Trevor looking interested
Paul Guaguin’s house…as we were told
My favorite painting at the museum.

North side of the Hiva Oa-Hanamenu Bay

We finally hooked up with our friends on SV Fandango (Captain Ian, Elizabeth and her boyfriend Brad) who we met in La Cruz Mexico on the north side of the Hiva Oa.  It was great to see familiar faces and celebrate our crossing.

On the north side there was actually some sun so I could get some more much needed laundry done.  We had Fandango over for dinner and had fresh yellowfin tuna seared with rice.

We went snorkeling (FINALLY) and saw these beautiful goats roaming the mountain side on our way back to the boats.  GOAT TV we thought.  These goats were half brown and half black with beautiful brown markings around the eyes. Not an hour later we hear a gun shot echo though the valley.  I look to my right (I was in the cockpit) and saw a goat fall about 150 feet off a cliff into the water.  There were 2 guys on the mountain side, 1 with a gun and the other staged to keep the goats in 1 direction, and a third guy in a boat who was acting as a scout.  We watched them for a good hour.  When the rest of the goats got away the boat picked up the guy with the gun and drove by our boat to show us their catch.

These guys were super proud and happy!. We gave them a thumbs up. Some may think it’s not cool but this is the way they do it here. When in Rome : )

North side of the Hiva Oa-Hanaiapa Bay

SV Fandango leading the way, we hopped to another bay about 9 miles.  We headed into “town” to take a peek at what was around.  We traded make up for pomlemouse (basically grapefruit but bigger), and was summoned by a guy named William to come to his “Yacht Club”.  He offered us “lemonade and bananas (the ants on the bananas were so think I was surprised it wasn’t carried away) but we graciously accepted.  William showed us his notebooks of all the cruisers who stopped by his as far back as 2013.  It was IMPRESSIVE!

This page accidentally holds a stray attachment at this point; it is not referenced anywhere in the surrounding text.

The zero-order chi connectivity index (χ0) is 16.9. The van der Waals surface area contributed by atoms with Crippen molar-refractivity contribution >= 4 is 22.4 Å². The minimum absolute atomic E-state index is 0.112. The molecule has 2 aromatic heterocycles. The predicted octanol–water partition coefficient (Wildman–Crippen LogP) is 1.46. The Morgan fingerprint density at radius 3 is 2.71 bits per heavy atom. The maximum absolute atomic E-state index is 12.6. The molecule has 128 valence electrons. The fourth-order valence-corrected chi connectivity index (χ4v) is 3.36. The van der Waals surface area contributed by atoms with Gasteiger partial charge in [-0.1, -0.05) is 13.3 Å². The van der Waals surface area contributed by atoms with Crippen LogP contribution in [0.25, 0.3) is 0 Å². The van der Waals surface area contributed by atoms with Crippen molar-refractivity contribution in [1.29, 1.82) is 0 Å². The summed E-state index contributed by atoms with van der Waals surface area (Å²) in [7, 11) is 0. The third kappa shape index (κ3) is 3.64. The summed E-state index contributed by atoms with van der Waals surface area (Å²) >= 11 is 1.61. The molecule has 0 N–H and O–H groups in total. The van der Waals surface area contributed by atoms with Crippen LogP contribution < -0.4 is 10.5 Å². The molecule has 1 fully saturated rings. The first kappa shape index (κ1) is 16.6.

Our sail in the bay, SV Fandango on the left
Star fruit tree
Brad,Ian, Trevor, and Liz with a bag of pomlemousse (similar to grapefriut)
The entrance to William’s Yacht club..aka his house
Captain Ian, William, and Captain Trevor
All of us looking through Williams books of passing cruisers.


  1. Great news and post. Sounds fun and glad you made it with smiles and appreciation in your hearts for the fun adventures, which is why you’re there. Love you guys. FYI, Allison, Merle, and kids from Kenta Anae are just back and stopped at Heidi’s parents in Tuscon area and are bringing some stuff to us. Theyre heading up the sea for haul out.

    Love you guys and smooth sailing.

  2. So very good to hear from you! Safe crossing! 🙂
    Isn’t a familiar face a gift at times? Warm hearts, a feeling of home/of being somewhat grounded by familiarity.

    Wish we were there; not for the crossing as such, but for good wine and good friends. 🙂
    Well wishes; keep in touch…………….Via con Dios

    Dick and Sue O’Leary
    Vida del Mar/Wisconsin

  3. Finally got to read this. Quite the adventure and it sounds like the islands have been a pleasant (although rainy?) experience so far.

  4. I really enjoy reading your blog. Thanks for the sailing lessons in San Carlos, Mexico. We sailed the month of April in the Sea of Cortez around San Carlos.

    Tim Matheus
    Fort Worth, Texas